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The Blacksmith Origins -First Edition- is a series of stories detailing the origins of The Blacksmith as well as the modern day character, Adan. The story alternates between the past (beginning as early as 913 A.D. in Sar, Rural NInava) and the present day (2033 A.D. in the City of Asahi).

The full story can be read on the ADA Ninjaz Content Hub.


Story

Chapter 1


948 AD: A young boy witnesses a blaze engulfing an old workshop when suddenly, The Blacksmith, a figure the boy had studied so well over the past years, darts out carrying a small girl on his back and a long katana in his hand.

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The boy, in a state of fear and confusion, takes one long look at the Blacksmith and notices the katana shining with a blue glow from the inside. The boy shifts his eyes back to the blaze and in an instant, the blacksmith is gone.

2033 AD: The legend of the Blacksmith is held within Ninavan culture as a lesson to young children, stating that, once a year, the Blacksmith comes down from the Lakontey Mountains and wraps naughty children in his dirty rags, taking them away forever.

Chapter 2


913 AD: A young girl, Mizuki, gives her best friend Tsukuyomi a piece of wire to sculpt as a gift as they watch the Old Blacksmith hammer away at a new piece in his workshop.

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Suddenly, a blue light shimmers behind Tsukuyomi, growing until a loud crack pierces through the air and Tsukuyomi feels a hot pain on the back of his head, leaving a crescent moon shaped wound.

The Old Blacksmith rushes Tsukuyomi back to his mother, Hanabira, where he follows Mizuki’s lead in fabricating a story to rid the Old Blacksmith of blame for Tsukuyomi’s injury, knowing that this was the way to continue Tsukuyomi being allowed to spend time in the workshop, studying the work of The Blacksmith.

Tsukuyomi’s dreams of following in the footsteps of the Old Blacksmith are shot down when his father, Arcan, explains Tsukuyomi’s duty to run the family farm one day as this is the will of the Emperor, Daigo.

948 AD: Tsukuyomi–now a full blacksmith–and his wife, Mizuki, visit the graves of Tsukuyomi’s parents. Tsukuyomi places a finely crafted bronze flower on the grave and the pair mourn the difficulty in procreation they have been having. On their way home, the pair are ambushed by Samurai sent by the Emperor Murakami to receive an update on the status of a plethora of weaponry Tsukuyomi was to create, including that of a katana crafted in the mysterious blue-glowing ore that one samurai in particular is intent on wielding.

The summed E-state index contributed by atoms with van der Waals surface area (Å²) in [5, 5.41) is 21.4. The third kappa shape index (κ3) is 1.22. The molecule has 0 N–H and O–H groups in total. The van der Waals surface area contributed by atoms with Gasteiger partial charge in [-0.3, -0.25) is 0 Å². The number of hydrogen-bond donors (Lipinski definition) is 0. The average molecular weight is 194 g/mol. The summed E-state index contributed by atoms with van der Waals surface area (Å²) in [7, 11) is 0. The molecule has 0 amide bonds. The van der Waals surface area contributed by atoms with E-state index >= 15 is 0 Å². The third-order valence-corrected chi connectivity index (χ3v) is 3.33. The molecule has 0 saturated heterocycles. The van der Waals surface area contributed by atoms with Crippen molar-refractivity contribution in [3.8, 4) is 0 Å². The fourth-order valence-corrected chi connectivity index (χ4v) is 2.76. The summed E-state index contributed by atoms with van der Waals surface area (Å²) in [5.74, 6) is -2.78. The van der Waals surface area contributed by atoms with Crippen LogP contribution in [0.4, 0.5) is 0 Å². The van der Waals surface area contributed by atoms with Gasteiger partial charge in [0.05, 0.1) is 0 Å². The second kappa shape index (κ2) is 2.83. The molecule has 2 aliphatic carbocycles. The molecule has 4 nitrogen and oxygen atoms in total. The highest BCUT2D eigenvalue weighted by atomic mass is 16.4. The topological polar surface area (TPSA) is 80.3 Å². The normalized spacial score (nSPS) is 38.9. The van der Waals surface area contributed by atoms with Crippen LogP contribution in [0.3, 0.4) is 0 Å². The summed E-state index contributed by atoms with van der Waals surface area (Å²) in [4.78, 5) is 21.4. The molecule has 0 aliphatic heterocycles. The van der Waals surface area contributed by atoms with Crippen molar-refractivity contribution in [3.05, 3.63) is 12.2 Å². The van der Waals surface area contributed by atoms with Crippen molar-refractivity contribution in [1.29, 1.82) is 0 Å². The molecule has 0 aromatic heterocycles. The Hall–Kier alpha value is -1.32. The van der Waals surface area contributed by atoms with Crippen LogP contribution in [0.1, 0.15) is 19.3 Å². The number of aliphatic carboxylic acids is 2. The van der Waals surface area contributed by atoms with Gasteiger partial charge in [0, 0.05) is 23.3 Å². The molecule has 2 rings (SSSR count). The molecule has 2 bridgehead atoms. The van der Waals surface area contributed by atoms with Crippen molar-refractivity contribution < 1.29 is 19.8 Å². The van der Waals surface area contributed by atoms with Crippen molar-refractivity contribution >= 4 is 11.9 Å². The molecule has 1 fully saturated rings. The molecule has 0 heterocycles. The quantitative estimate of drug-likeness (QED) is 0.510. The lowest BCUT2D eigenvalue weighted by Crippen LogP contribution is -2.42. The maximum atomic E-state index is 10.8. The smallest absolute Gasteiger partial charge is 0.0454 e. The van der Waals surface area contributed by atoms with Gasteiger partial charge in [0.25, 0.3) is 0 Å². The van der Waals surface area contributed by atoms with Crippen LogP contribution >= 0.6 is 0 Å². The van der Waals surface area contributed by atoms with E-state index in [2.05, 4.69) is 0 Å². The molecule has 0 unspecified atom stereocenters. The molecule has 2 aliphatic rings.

Chapter 3


948 AD: Iwaro, a plump and grumpy old man–along with his weak-looking donkey–struggle to deliver a haul of iron ore to Tsukuyomi, The Blacksmith, who had agreed to help Iwaro.

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As usual, Tsukuyomi got lost in his work and forgot.

Iwaro, slacking on the job, is reminded by an imperial guard to continue his work in the mines. He tests the strength of the mine with his pickaxe. The mine crumbles slightly but this doesn’t bother Iwaro too much. He investigates the fallen wall as the dust settles and from within, a soft blue glow emanates…



Chapter 4


948 AD: Iwaro brings the glowing blue ore to Tsukuyomi’s house.

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Tsukuyomi wants nothing to do with the ore, thinking it will land him and Iwaro in some kind of trouble with the emperor for stealing from their land. Iwaro justifies his ownership of the ore as it is a piece of Ninava, a land that rightfully belongs to the people. Iwaro suggests Tsukuyomi keep the ore and use it to create something beautiful for his wife and future children.




Chapter 5


948 AD: Tsukuyomi waits anxiously for Mizuki to leave before attempting to open the glowing blue ore.

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He places it in his furnace and chisels it open. To his surprise it cracks open like an egg, revealing a strange metal octahedron with a soft blue shimmer.

Mizuki returns home and writes the letters 自己, telling Tsukuyomi that this should be the name of his next art piece. Unfortunately Tsukuyomi struggles to read and write and so doesn’t understand its significance. Mizuki, pregnant, tells Tsukuyomi that she has a good feeling about this pregnancy after so many devastating endings prior. Tsukuyomi and Mizuki share a moment and Tsukuyomi folds away an old piece of paper with Mizuki’s name on it. The pair go to sleep as a faint blue glow emanates from Tsukuyomi’s workshop...

913 AD: A young Tsukuyomi, struggling to read and write, is getting increasingly frustrated at himself, desperately in need of an alternative way of expressing himself...

Mizuki sneaks up on him and steals him away where the two lay in the middle of a field below the night sky. Mizuki gives Tsukuyomi a piece of paper with her name written on it. Knowing that Tsukuyomi is struggling with his literacy, she wants the first word he comprehends to be her name.

Chapter 6


924 AD: Tsukuyomi finds Mizuki sitting in the village, waiting to greet him with exciting news.

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She offers Tsukuyomi two sets of Kanji characters for him to pick from. When Tsukuyomi admits he is unable to understand, Mizuki reveals that she is pregnant and these are baby names to choose from.

948 AD: Tsukuyomi tinkers with the blue ore in his workshop trying to figure out what properties the alloy holds. A fly lands on the ore and is met with a soft glow dancing around its body. Tsukuyomi is dumbfounded when a second fly seems to appear from the ore. Before long, the fly disappears and Tsukuyomi is frustrated that his eyes would deceive him like this. He takes a hammer to the ore and slams it down, striking the blue surface with all of his might, leaving a dent on one of its edges that seems to be more reflective than before. Tsukuyomi stares at his reflection but struggles with not quite recognising the face staring back at him/ He moves the ore around, noting that the angle of incidence doesn’t seem equal to the angle or reflection.